Narratives of migration, immigration, and interconnection
© Cambridge University Press 2015. In 1948, a Labour-led government under Clement Atlee passed the British Nationality Act (BNA). This legislation created a new category, ‘Citizen of the United Kingdom and Colonies’, which conferred citizenship rights on all Commonwealth subjects. The BNA was designed to retain some coherence over British identity at the very moment in which the Empire was disintegrating and the welfare state was consolidating; however, the legislation had unexpected consequences. During 1948 and 1962 (when Parliament passed The Commonwealth Immigrants Act to tighten immigration), approximately 500,000 Commonwealth citizens, most of them formerly colonial subjects of colour from the West Indies and Asia, arrived in the United Kingdom to live and work. This wave of migrants, often referred to as the Windrush Generation, tested the distinctions between citizen and subject, English and British, alien and native that were latent in immigration law and the United Kingdom at large. Although immigrants have had a presence in the United Kingdom for centuries, the BNA produced a significant minority population for the first time: one with a complex emotional relationship to England. Colonial subject-citizens had been educated in English traditions and imagined they were coming home to the Motherland. Such migrants found their expectations dashed when they encountered hostility from native citizens and endured isolation upon entering the United Kingdom. Both ghettoised and required to assimilate, postwar migrants faced economic and cultural challenges, which gave birth to new kinds of British fiction centred on the experience of exclusion, conflicts over the meaning of national traditions, and reflection upon the significance of collective identity in a multiracial, international society. These themes structure several generations of British literary history: the Windrush generation, the black British generation, and the global network generation. Windrush writers such as Sam Selvon, George Lamming, and V. S. Naipaul were invariably immigrant writers, while their successors in the black British generation included both migrants and their descendants born in the United Kingdom. Black British denoted a new and contentious category of minority identity for people of colour who considered the United Kingdom their primary homeland.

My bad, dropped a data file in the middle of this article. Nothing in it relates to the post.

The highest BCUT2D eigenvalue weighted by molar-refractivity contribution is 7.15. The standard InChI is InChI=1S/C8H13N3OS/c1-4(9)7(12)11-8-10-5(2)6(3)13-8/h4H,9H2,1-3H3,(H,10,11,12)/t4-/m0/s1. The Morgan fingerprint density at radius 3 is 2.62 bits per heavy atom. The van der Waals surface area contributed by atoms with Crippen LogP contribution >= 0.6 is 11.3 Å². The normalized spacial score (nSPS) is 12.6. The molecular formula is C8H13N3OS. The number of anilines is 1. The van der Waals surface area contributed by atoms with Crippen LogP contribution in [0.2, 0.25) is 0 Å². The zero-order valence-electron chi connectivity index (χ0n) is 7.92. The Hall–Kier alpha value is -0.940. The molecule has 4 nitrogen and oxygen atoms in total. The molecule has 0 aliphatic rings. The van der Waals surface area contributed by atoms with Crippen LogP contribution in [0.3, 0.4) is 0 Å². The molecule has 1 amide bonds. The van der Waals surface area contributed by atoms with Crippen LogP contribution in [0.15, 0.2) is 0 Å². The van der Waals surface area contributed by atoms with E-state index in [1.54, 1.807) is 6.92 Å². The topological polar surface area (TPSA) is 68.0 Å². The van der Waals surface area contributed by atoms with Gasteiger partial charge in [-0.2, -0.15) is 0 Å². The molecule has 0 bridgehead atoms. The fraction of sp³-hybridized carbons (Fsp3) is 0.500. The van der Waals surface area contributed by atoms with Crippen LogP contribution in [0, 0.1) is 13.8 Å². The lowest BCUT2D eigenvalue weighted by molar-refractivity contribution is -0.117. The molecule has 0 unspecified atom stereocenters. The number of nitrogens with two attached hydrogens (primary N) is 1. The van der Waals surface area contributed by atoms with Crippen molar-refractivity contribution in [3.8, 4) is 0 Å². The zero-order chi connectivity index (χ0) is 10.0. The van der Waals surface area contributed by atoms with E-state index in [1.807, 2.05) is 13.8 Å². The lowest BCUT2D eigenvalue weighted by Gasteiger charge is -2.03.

- The Cambridge Companion to British Fiction since 1945
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